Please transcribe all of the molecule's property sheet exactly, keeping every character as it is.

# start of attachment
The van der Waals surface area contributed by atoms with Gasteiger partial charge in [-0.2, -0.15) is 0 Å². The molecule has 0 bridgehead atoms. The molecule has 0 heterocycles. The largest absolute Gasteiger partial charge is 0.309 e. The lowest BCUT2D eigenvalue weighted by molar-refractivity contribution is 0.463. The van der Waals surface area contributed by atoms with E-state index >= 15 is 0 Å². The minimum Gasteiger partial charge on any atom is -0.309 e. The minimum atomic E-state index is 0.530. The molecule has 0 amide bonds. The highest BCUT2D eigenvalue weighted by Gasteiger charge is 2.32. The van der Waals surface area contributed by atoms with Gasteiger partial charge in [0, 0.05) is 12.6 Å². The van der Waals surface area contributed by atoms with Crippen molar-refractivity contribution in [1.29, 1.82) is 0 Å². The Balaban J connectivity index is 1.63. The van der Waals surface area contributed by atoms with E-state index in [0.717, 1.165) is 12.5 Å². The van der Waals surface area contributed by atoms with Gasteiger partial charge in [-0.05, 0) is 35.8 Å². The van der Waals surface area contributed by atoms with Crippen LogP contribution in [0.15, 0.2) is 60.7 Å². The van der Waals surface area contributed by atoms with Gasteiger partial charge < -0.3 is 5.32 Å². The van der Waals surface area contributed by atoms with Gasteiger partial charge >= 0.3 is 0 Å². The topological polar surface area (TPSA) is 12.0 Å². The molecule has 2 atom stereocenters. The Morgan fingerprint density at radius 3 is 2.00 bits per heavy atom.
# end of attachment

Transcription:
The van der Waals surface area contributed by atoms with Gasteiger partial charge in [-0.2, -0.15) is 0 Å². The molecule has 0 bridgehead atoms. The molecule has 0 heterocycles. The largest absolute Gasteiger partial charge is 0.309 e. The lowest BCUT2D eigenvalue weighted by molar-refractivity contribution is 0.463. The van der Waals surface area contributed by atoms with E-state index >= 15 is 0 Å². The minimum Gasteiger partial charge on any atom is -0.309 e. The minimum atomic E-state index is 0.530. The molecule has 0 amide bonds. The highest BCUT2D eigenvalue weighted by Gasteiger charge is 2.32. The van der Waals surface area contributed by atoms with Gasteiger partial charge in [0, 0.05) is 12.6 Å². The van der Waals surface area contributed by atoms with Crippen molar-refractivity contribution in [1.29, 1.82) is 0 Å². The Balaban J connectivity index is 1.63. The van der Waals surface area contributed by atoms with E-state index in [0.717, 1.165) is 12.5 Å². The van der Waals surface area contributed by atoms with Gasteiger partial charge in [-0.05, 0) is 35.8 Å². The van der Waals surface area contributed by atoms with Crippen LogP contribution in [0.15, 0.2) is 60.7 Å². The van der Waals surface area contributed by atoms with Gasteiger partial charge < -0.3 is 5.32 Å². The van der Waals surface area contributed by atoms with Gasteiger partial charge >= 0.3 is 0 Å². The topological polar surface area (TPSA) is 12.0 Å². The molecule has 2 atom stereocenters. The Morgan fingerprint density at radius 3 is 2.00 bits per heavy atom.